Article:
When laws are made, they are meant to be implemented and enforced to ensure compliance with the laws by all those who should. If laws are not implemented and enforced after they are made, then there was no need making the laws. There will always be people who would deliberately or ignorantly contravene set laws. This is why there must be an agency saddled with the responsibilities of enforcing the laws to ensure compliance by those concerned. The enforcement of the Health Insurance Portability and Accountability Act (HIPAA) Privacy, Security and Breach Notification Rules is the sole responsibility of the Human Health Service (HHS) Office for Civil Rights (OCR). If there is any report of a possible violation of any of the rules, an investigation will be carried out by the Office for Civil Rights (OCR). After the investigation is completed, if the Covered Entity (CE) is found guilty, he or she may be fined with a civil monetary penalty or a criminal penalty depending on the nature of the violation. Note that a criminal penalty is only enforced by the U.S. Department of Justice (DOJ).
Take a look at some of the most common noncompliance issues that are regularly noticed and reported: The uses and disclosures of Protected Health Information (PHI) without the authorization of the patient involved, lack of Protected Health Information (PHI) safeguards, lack of patients’ access to their own Protected Health Information (PHI), the use or disclosure of more than the permitted minimum Protected Health Information and lack of administrative electronic Protected Health Information (ePHI) safeguards.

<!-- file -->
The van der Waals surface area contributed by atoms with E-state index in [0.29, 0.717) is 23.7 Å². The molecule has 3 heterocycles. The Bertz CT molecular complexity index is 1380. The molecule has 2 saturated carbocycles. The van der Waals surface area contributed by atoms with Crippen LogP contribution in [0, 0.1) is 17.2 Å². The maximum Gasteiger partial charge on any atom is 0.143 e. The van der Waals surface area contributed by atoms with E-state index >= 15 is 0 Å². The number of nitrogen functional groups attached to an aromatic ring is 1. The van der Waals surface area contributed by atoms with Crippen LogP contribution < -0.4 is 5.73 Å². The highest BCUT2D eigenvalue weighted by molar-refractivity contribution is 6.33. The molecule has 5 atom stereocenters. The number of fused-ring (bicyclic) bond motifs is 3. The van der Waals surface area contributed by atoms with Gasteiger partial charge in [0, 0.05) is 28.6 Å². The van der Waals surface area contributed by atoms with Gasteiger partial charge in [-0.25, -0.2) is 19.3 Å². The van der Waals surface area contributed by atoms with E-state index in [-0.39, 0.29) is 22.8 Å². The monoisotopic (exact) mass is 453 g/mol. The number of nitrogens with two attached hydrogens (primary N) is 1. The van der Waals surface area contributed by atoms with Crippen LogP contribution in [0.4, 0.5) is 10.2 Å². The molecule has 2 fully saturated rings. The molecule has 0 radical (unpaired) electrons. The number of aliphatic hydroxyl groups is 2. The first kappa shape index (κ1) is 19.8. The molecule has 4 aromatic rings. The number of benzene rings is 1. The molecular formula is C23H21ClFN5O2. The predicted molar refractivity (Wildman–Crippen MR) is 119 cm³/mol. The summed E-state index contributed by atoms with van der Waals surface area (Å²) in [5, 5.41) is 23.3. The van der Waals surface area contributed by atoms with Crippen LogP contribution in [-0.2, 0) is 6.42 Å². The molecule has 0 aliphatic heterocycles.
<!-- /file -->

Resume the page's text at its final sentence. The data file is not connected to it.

These noncompliance issues are very common amongst health care providers. The penalties for these issues are sometimes depending on the level of risk that the patient is exposed to. They may be common noncompliance issues, but the penalties resulting from them may be a criminal penalty.